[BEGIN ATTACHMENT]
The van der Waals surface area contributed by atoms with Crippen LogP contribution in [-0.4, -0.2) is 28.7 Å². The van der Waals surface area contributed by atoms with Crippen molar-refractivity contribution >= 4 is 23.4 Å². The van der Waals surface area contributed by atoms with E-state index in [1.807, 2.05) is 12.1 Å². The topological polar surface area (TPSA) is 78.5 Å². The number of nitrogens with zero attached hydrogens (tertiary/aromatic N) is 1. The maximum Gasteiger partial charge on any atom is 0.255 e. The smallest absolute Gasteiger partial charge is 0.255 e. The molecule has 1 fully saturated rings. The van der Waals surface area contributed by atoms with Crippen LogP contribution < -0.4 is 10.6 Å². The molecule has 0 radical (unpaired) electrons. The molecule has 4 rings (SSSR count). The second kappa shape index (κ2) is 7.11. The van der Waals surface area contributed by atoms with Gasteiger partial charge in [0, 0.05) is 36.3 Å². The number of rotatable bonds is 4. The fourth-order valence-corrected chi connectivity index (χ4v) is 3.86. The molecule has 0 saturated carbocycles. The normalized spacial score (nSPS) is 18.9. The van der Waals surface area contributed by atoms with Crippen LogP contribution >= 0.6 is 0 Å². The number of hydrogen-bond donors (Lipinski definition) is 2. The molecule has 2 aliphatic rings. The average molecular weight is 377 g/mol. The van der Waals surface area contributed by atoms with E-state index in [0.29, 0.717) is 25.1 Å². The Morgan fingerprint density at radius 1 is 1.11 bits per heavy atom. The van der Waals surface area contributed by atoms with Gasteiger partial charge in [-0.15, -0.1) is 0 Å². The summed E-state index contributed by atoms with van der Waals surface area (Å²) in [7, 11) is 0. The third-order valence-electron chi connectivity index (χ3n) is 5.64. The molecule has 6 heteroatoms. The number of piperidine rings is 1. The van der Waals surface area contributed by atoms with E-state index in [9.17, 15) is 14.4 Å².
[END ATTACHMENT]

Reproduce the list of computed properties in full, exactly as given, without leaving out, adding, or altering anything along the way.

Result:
The van der Waals surface area contributed by atoms with Crippen LogP contribution in [-0.4, -0.2) is 28.7 Å². The van der Waals surface area contributed by atoms with Crippen molar-refractivity contribution >= 4 is 23.4 Å². The van der Waals surface area contributed by atoms with E-state index in [1.807, 2.05) is 12.1 Å². The topological polar surface area (TPSA) is 78.5 Å². The number of nitrogens with zero attached hydrogens (tertiary/aromatic N) is 1. The maximum Gasteiger partial charge on any atom is 0.255 e. The smallest absolute Gasteiger partial charge is 0.255 e. The molecule has 1 fully saturated rings. The van der Waals surface area contributed by atoms with Crippen LogP contribution < -0.4 is 10.6 Å². The molecule has 0 radical (unpaired) electrons. The molecule has 4 rings (SSSR count). The second kappa shape index (κ2) is 7.11. The van der Waals surface area contributed by atoms with Gasteiger partial charge in [0, 0.05) is 36.3 Å². The number of rotatable bonds is 4. The fourth-order valence-corrected chi connectivity index (χ4v) is 3.86. The molecule has 0 saturated carbocycles. The normalized spacial score (nSPS) is 18.9. The van der Waals surface area contributed by atoms with Crippen LogP contribution >= 0.6 is 0 Å². The number of hydrogen-bond donors (Lipinski definition) is 2. The molecule has 2 aliphatic rings. The average molecular weight is 377 g/mol. The van der Waals surface area contributed by atoms with E-state index in [0.29, 0.717) is 25.1 Å². The Morgan fingerprint density at radius 1 is 1.11 bits per heavy atom. The van der Waals surface area contributed by atoms with Gasteiger partial charge in [-0.15, -0.1) is 0 Å². The summed E-state index contributed by atoms with van der Waals surface area (Å²) in [7, 11) is 0. The third-order valence-electron chi connectivity index (χ3n) is 5.64. The molecule has 6 heteroatoms. The number of piperidine rings is 1. The van der Waals surface area contributed by atoms with E-state index in [9.17, 15) is 14.4 Å².